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...Turns on all the display segments to indicate a successful test. Like so.

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The only indicator really affected is the one to show the blue "g" function key is active. Not going to worry about that.

Definitely an interesting little calculator and one I'm really glad to have got hold of. One day it would be nice to get the whole lineup (16C at least), but barring lottery wins that ain't likely to happen! I'm surprised I found this one to be honest even if it's a little scruffy cosmetically.

Back to the cars next.
My website - aka. My *other* waste of time
Current fleet: 73 AC Model 70. 83 Citroen BX 14RE. 85 Sinclair C5. 85 Jaguar XJ-S V12 HE. 86 Mercedes 230TE. 90 Mercedes 208D AutoTrail Navajo.

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Zelandeth
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Re: Zel's Fleet Blog...Jag, Citroens, Mercedes, Sinclair & AC Model 70

#1018 Post by Zelandeth » Wed Sep 22, 2021 11:22 pm

Actually had a few consecutive hours available today so flipped a coin between pulling the alternator on the Jag (which has of course started working again) and delving into the diagnosis of what's going on with the Merc.

Merc won.

Step 1 I decided was to have a proper look at the camshaft. I knew a couple of lobes were badly scored but wanted to see what state the bearings were in - I had a feeling they were likely to be shot and haemorrhaging oil, hence the less than stellar pressure at a hot idle.

Off we go again. Getting used to doing this now!

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Let's have a peek at what lies under each of the rocker assemblies one at a time.

So what's behind door number 1...

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Pretty much exactly what I was expecting to be honest.

An impressively scored up bearing with a lot of slack, which you can actually see looking closer. Pretty sure you shouldn't be able to slot a finger nail between the camshaft and the carrier.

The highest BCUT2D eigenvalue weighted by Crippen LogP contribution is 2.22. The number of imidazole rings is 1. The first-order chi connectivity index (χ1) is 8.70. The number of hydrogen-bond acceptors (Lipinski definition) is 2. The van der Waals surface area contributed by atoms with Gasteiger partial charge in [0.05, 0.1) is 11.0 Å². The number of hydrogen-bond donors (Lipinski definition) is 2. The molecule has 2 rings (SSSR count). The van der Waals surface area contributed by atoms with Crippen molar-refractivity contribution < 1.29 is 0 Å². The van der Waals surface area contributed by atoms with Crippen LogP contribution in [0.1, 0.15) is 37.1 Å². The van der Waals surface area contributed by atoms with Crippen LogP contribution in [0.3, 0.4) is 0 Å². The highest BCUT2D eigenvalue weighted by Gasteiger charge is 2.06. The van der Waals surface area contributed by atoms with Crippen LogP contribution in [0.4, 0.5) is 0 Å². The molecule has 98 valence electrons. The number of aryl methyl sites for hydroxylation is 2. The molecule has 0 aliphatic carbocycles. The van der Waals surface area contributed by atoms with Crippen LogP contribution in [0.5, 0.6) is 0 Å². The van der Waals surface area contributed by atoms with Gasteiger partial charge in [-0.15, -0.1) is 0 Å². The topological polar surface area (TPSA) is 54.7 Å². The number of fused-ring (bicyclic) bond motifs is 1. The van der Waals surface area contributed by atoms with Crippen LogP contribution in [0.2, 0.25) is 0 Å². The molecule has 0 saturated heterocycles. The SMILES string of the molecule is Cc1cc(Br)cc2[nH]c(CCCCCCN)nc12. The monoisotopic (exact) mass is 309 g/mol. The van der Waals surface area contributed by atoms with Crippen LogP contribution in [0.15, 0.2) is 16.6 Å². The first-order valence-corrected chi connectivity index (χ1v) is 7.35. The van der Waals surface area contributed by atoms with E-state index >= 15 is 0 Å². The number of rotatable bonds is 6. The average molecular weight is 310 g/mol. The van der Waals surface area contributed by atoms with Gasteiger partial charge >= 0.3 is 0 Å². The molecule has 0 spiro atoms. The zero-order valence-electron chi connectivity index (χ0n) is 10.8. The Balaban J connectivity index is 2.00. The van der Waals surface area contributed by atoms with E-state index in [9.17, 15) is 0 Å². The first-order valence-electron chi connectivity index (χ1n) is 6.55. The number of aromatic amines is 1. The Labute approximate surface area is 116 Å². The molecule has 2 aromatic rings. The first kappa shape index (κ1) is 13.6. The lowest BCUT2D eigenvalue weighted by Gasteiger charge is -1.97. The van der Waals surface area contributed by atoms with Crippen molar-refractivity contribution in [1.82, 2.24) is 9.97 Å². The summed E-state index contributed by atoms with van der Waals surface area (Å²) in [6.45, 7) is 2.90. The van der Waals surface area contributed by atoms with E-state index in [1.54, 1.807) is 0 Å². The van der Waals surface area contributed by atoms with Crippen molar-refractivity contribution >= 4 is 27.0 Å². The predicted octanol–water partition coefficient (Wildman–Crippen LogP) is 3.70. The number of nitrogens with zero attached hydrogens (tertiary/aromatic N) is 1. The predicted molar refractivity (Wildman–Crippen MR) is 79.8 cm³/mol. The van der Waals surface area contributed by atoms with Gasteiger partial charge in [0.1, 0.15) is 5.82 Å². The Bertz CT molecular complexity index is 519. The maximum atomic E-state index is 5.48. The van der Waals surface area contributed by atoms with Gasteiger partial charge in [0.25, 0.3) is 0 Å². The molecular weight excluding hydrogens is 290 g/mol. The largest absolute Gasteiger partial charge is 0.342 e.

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Don't think I need to get a Plastigauge out to confirm there's too much free play there.

The cam followers feature some pretty epic scoring as well...the deepest of which must be about half a millimetre deep.

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Number 2 was pretty similar, though with slightly more severe bearing scoring, cam followers were *slightly* less mangled.

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This was the first one where I couldn't remove all of the bolts from the rocker frame itself because of how much carbon buildup there is in the bolt holes!

Number 3 however was where things got real exciting...

The cam followers are utterly wrecked, both inlet and exhaust.

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That however pales into total insignificance compared to the state of the camshaft...

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Wait...that doesn't look right, let me move a bit to get a better look...wait...what the? Oh hell...

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Yep... pretty much the entire cam lobe of the number 3 inlet valve has been totally *obliterated.*

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I'm pretty certain this is the most mangled non-broken camshaft I have ever seen... it's *definitely* the worst I've ever seen on a running engine. Never mind one that seemed to be running quite happily aside from being a bit rattly. That's easily 5mm plus change of material that has been worn away.